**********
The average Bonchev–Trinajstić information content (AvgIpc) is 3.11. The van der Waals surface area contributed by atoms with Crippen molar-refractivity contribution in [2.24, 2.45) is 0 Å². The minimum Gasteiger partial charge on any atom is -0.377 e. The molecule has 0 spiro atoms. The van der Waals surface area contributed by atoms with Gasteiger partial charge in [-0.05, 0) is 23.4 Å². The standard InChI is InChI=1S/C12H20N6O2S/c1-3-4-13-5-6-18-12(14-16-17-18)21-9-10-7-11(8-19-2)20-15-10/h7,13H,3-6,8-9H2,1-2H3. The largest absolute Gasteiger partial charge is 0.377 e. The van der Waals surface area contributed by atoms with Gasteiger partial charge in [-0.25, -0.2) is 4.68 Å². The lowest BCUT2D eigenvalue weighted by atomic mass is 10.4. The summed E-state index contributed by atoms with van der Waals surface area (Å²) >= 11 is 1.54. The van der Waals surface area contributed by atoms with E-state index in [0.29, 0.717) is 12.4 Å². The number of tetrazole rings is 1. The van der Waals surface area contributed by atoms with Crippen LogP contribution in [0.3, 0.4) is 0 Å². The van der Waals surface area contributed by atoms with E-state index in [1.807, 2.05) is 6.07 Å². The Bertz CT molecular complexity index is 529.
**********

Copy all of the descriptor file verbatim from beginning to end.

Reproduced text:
The average Bonchev–Trinajstić information content (AvgIpc) is 3.11. The van der Waals surface area contributed by atoms with Crippen molar-refractivity contribution in [2.24, 2.45) is 0 Å². The minimum Gasteiger partial charge on any atom is -0.377 e. The molecule has 0 spiro atoms. The van der Waals surface area contributed by atoms with Gasteiger partial charge in [-0.05, 0) is 23.4 Å². The standard InChI is InChI=1S/C12H20N6O2S/c1-3-4-13-5-6-18-12(14-16-17-18)21-9-10-7-11(8-19-2)20-15-10/h7,13H,3-6,8-9H2,1-2H3. The largest absolute Gasteiger partial charge is 0.377 e. The van der Waals surface area contributed by atoms with Gasteiger partial charge in [-0.25, -0.2) is 4.68 Å². The lowest BCUT2D eigenvalue weighted by atomic mass is 10.4. The summed E-state index contributed by atoms with van der Waals surface area (Å²) >= 11 is 1.54. The van der Waals surface area contributed by atoms with E-state index in [0.29, 0.717) is 12.4 Å². The number of tetrazole rings is 1. The van der Waals surface area contributed by atoms with Crippen LogP contribution in [0.3, 0.4) is 0 Å². The van der Waals surface area contributed by atoms with E-state index in [1.807, 2.05) is 6.07 Å². The Bertz CT molecular complexity index is 529.